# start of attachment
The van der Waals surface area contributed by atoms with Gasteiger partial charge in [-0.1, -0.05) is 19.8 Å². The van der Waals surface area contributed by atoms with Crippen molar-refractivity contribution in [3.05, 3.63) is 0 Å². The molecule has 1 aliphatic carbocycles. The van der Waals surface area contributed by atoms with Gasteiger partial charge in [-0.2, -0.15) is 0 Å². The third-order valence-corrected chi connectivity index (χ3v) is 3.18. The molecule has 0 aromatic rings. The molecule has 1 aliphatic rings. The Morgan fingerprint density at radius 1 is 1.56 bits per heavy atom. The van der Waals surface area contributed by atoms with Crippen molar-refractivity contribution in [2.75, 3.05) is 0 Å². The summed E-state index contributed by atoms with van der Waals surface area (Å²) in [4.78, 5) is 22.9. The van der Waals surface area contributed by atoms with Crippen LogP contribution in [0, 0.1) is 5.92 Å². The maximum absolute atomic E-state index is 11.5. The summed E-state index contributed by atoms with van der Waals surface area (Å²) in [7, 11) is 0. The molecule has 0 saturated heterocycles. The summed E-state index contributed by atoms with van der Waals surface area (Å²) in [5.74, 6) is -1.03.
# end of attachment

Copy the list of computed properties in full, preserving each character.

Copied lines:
The van der Waals surface area contributed by atoms with Gasteiger partial charge in [-0.1, -0.05) is 19.8 Å². The van der Waals surface area contributed by atoms with Crippen molar-refractivity contribution in [3.05, 3.63) is 0 Å². The molecule has 1 aliphatic carbocycles. The van der Waals surface area contributed by atoms with Gasteiger partial charge in [-0.2, -0.15) is 0 Å². The third-order valence-corrected chi connectivity index (χ3v) is 3.18. The molecule has 0 aromatic rings. The molecule has 1 aliphatic rings. The Morgan fingerprint density at radius 1 is 1.56 bits per heavy atom. The van der Waals surface area contributed by atoms with Crippen molar-refractivity contribution in [2.75, 3.05) is 0 Å². The summed E-state index contributed by atoms with van der Waals surface area (Å²) in [4.78, 5) is 22.9. The van der Waals surface area contributed by atoms with Crippen LogP contribution in [0, 0.1) is 5.92 Å². The maximum absolute atomic E-state index is 11.5. The summed E-state index contributed by atoms with van der Waals surface area (Å²) in [7, 11) is 0. The molecule has 0 saturated heterocycles. The summed E-state index contributed by atoms with van der Waals surface area (Å²) in [5.74, 6) is -1.03.